Earlier in my illlustrious career with Uncle Sam, I was a chemist with the Food & Drug Administration (FDA). This was in the ’60s, back when everything seemed possible. I worked for the New York office, which encompassed the New Jersey pharmaceutical industry. Some bright people far above my pay grade started a new program, where, instead of the traditional inspect-collect samples-slap on wrist approach, we would help troubled firms to clean up their act. We called it Intensified Drug Inspection Program (IDIP).
We descended on a firm which shall go nameless, since I’m not sure it is still in business 60 years or so later. One of its products was an opthalmic solution, a preparation listed in the United States Pharmacopeia (USP). The object of the game, so to speak, was to manufacture the substance so that it met the standards of the USP. Most of these firms had an in-house Quality Control lab which would test batches of the product to ensure it met these standards, one of which, for this stuff, was acidity.
I’m sure most of you are familiar with the term pH. (Full disclosure: there’s some chemistry coming……). Briefly, the pH scale for water (aqueous) solutions ranges from 1.0 (strongly acidic, think battery acid) to 7.0 (neutral, think drinking water) to 14.0 (strongly alkaline, think Drano). The USP requirement specifies a pH of about 6.0 (weakly acidic) for drops you are putting in your eye. The lab tested various batches over several months. Fresh ones met the standard, however, after a couple of weeks, the pH dropped to 1.5. Placed into the eye, that would smart! Big time! This was reported to Manufacturing, who, basically, did nothing. No wonder the firm was in trouble.
Since we were functioning as consultants and problem solvers, I checked out the formulation. Most water contains a small amount of dissolved oxygen. Seemed that it included a chemical called sodium hydrogen sulfite, (NaHSO3) which functioned to keep the product from turning brown. However, in solution, NaHSO3 combined with dissolved oxygen (in Jersey water) to form NaHSO4, which is strongly acidic. To prove this, I made up some material using water from Brooklyn which I deoxygenated by bubbling nitrogen through it for five minutes or so, and then put a cap on it. The pH held at about 6.0 for several weeks. Problem solved.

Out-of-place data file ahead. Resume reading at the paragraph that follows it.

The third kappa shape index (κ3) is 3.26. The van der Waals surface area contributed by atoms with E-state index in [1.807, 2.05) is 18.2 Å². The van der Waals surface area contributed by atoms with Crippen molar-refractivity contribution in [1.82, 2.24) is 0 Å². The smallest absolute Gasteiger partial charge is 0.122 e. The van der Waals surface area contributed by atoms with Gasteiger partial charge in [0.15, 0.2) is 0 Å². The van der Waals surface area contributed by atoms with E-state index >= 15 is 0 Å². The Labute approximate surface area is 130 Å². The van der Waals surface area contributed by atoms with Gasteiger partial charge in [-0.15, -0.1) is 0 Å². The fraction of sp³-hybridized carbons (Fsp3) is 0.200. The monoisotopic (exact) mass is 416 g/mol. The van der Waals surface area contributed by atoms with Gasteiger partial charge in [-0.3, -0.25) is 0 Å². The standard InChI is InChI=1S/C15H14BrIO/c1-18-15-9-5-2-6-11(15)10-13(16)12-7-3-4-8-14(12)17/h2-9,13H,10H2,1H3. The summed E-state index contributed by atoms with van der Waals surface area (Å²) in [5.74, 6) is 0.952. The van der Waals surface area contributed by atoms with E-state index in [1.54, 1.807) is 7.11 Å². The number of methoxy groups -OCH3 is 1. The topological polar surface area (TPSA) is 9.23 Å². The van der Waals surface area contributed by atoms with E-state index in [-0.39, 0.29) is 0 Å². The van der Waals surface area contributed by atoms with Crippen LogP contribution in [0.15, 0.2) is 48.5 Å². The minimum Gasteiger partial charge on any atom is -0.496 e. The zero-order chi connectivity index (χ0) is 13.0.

The Quality Assurance Program (QAP) attempted to answer that question. On a monthly basis, one of the 8 DEA labs provided a previously analyzed exhibit to all labs. The sample was quantitavely analyzed, and the average (mean) of the results was compared to the original analysis. The folks analyzing the QAP sample were (well) aware that this was part of the Program (did they tend to try harder?). If the original analysis (or any of the QAP results) fell outside of predetermined limits, lab management initiated corrective action.
It’s a fact of life, so to speak, that anytime you have a mixture of chemicals in a sample to analyze, you will get variation in results. There are numerous other factors which hinder accuracy (the deviation from the “real” answer), or precision (how closely the values in a series of assay of the same material are). I won’t bore you with any more of this mind-bending stuff. Just so you know.